HEATHER: We are a full-service marketing communications company. We primarily serve B2B. We like really technical, confusing kinds of clients, so we have a lot of clients in the manufacturing space. We also have a lot of digital skills, so a lot of web development, that kind of thing. So helping clients with complicated sales channels, complicated products, that kind of thing.
ROB: Got it. When you say “technical and confusing,” let’s pull on that thread for a minute. What would something technical and confusing sound like? Even though once you describe it, it may not sound so technical and confusing.
HEATHER: A lot of our clients serve highly technical clients. They might be working with highly engineered products that might be sold into packaging or beverage or wastewater treatment. Sometimes in the medical industry, like for MRI equipment. So a lot of our clients have technical products that you really have to dig in and understand, spend a lot of time with engineers so that you understand what you’re talking about, first of all. But then those clients typically have very complicated sales channels, and it’s understanding how to get to and share their messaging in a variety of different industries to a variety of different levels, whether they’re influencers or the buyers.
In other markets that we serve, we work in economic development, so we have a lot of development clients working with, in our case, the state of Michigan working to understand brownfields and redevelopment credits and all kinds of crazy stuff. And then we have some of our more fun clients that might be a little bit more – those are our passion projects, more in the community that we live in. We like to give back, so we’ll be working with people in our arts community or some of our nonprofits. But we’re not typically the consumer products group, if that makes any sense.
ROB: It certainly does to an extent, although I’m now also contemplating who a wastewater influencer is. [HEATHER laughs] When we get into the particulars of it, take us down a layer on that. The complexity affects who you’re targeting, it affects your marketing channels. How do you take a problem like wastewater treatment – I imagine the client is very helpful in informing you of what they know, but they also might not know, and the knowledge may not transfer over the same way as if you’re in a core B2B context.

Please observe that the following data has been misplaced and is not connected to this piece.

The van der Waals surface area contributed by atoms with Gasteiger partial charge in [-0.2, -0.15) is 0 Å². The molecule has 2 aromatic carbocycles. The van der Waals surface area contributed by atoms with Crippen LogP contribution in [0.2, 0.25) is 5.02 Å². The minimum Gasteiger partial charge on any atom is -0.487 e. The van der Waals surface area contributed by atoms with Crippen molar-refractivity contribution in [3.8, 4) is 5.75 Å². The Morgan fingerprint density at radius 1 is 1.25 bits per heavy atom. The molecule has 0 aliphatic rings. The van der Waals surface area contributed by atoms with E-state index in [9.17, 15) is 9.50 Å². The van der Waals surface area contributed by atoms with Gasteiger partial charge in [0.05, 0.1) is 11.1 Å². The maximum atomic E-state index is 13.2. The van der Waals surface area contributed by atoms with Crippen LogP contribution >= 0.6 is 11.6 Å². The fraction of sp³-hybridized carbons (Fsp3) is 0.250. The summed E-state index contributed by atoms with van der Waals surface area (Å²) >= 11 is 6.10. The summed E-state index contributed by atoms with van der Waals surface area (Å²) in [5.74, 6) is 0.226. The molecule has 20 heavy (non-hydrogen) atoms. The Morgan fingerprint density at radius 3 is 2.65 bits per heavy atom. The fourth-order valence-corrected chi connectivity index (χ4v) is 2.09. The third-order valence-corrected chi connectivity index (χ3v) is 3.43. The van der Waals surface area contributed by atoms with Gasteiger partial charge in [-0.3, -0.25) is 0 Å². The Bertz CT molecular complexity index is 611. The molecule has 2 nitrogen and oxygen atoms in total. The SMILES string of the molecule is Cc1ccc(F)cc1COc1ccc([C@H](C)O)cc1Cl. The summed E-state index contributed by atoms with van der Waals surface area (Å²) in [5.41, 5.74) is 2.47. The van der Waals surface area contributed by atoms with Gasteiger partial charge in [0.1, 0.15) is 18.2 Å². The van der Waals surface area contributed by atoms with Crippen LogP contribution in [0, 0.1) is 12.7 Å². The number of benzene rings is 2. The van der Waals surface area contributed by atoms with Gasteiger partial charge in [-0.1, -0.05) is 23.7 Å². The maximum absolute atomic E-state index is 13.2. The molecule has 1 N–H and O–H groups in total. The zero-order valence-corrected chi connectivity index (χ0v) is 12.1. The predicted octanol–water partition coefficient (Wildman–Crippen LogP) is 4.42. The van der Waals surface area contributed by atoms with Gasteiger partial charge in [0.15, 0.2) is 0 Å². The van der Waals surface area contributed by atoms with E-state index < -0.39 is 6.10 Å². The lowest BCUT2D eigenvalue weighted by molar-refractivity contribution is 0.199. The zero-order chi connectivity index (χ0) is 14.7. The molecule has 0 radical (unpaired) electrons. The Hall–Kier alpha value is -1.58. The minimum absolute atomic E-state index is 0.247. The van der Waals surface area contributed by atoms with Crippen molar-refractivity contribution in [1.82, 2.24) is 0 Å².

HEATHER: Right. With a client like that, it could be a wastewater treatment plant, it could be – here’s one for you. We’ve started working with some of the people that are trying to do extraction in the cannabis market. That’s really been more of an exploration. Who is making these decisions? Same thing in wastewater treatment plant. It may be the facilities manager that we need to get to; it could be an operations person in a specific area, but then you may also need to be speaking with the director of public services, depending on the different cities and states.
A lot of times it’s doing a deep dive with our clients to really understand all of the different industries that they’re working in, who they’re trying to connect with, what we’re trying to sell them, or how we’re trying to solve their problems, and then really going to work and putting together all of those customer maps. Sometimes there’s research that exists; a lot of times we rely heavily on some of our trade partners. We’ve spent a lot of time with engineers.
And in some cases, there might be actual research that we commission because we’re really in exploratory mode. If the client’s trying to launch something new, then we have to go down that paid research path.
ROB: It seems like some of these prospects for these products – they’re almost going to be pleasantly surprised if you can reach them with a convincing message directly. But how do you think about reaching such a specific customer? This certainly doesn’t sound like billboard and TV ad territory.